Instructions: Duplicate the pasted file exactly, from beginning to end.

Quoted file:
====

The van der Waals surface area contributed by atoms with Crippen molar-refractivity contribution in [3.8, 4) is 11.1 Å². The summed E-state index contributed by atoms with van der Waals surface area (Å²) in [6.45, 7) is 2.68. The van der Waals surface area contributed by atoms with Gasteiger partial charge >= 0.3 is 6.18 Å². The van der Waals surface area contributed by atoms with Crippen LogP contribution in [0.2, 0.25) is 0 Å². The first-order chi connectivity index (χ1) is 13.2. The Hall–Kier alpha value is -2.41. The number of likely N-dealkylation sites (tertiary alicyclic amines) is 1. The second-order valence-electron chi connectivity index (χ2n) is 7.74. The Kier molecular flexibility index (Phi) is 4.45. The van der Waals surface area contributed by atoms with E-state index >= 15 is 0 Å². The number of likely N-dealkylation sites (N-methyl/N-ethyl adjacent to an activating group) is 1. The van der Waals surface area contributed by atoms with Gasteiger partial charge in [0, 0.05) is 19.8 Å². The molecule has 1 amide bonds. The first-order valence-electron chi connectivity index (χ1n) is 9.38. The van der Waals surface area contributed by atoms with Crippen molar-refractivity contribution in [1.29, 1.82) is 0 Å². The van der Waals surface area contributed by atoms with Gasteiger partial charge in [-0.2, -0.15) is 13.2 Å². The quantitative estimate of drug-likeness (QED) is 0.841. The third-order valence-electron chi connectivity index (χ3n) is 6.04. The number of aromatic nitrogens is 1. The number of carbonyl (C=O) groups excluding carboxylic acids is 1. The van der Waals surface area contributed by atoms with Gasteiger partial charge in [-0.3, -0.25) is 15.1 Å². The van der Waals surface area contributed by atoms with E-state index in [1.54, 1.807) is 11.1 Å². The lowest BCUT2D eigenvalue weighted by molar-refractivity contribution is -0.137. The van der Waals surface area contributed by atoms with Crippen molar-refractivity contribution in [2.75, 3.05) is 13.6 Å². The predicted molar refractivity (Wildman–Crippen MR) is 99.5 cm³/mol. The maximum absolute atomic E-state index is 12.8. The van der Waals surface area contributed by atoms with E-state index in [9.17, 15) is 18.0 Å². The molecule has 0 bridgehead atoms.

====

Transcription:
The van der Waals surface area contributed by atoms with Crippen molar-refractivity contribution in [3.8, 4) is 11.1 Å². The summed E-state index contributed by atoms with van der Waals surface area (Å²) in [6.45, 7) is 2.68. The van der Waals surface area contributed by atoms with Gasteiger partial charge >= 0.3 is 6.18 Å². The van der Waals surface area contributed by atoms with Crippen LogP contribution in [0.2, 0.25) is 0 Å². The first-order chi connectivity index (χ1) is 13.2. The Hall–Kier alpha value is -2.41. The number of likely N-dealkylation sites (tertiary alicyclic amines) is 1. The second-order valence-electron chi connectivity index (χ2n) is 7.74. The Kier molecular flexibility index (Phi) is 4.45. The van der Waals surface area contributed by atoms with E-state index >= 15 is 0 Å². The number of likely N-dealkylation sites (N-methyl/N-ethyl adjacent to an activating group) is 1. The van der Waals surface area contributed by atoms with Gasteiger partial charge in [0, 0.05) is 19.8 Å². The molecule has 1 amide bonds. The first-order valence-electron chi connectivity index (χ1n) is 9.38. The van der Waals surface area contributed by atoms with Crippen molar-refractivity contribution in [1.29, 1.82) is 0 Å². The van der Waals surface area contributed by atoms with Gasteiger partial charge in [-0.2, -0.15) is 13.2 Å². The quantitative estimate of drug-likeness (QED) is 0.841. The third-order valence-electron chi connectivity index (χ3n) is 6.04. The number of aromatic nitrogens is 1. The number of carbonyl (C=O) groups excluding carboxylic acids is 1. The van der Waals surface area contributed by atoms with Gasteiger partial charge in [-0.3, -0.25) is 15.1 Å². The van der Waals surface area contributed by atoms with E-state index in [1.54, 1.807) is 11.1 Å². The lowest BCUT2D eigenvalue weighted by molar-refractivity contribution is -0.137. The van der Waals surface area contributed by atoms with Crippen molar-refractivity contribution in [2.75, 3.05) is 13.6 Å². The predicted molar refractivity (Wildman–Crippen MR) is 99.5 cm³/mol. The maximum absolute atomic E-state index is 12.8. The van der Waals surface area contributed by atoms with E-state index in [9.17, 15) is 18.0 Å². The molecule has 0 bridgehead atoms.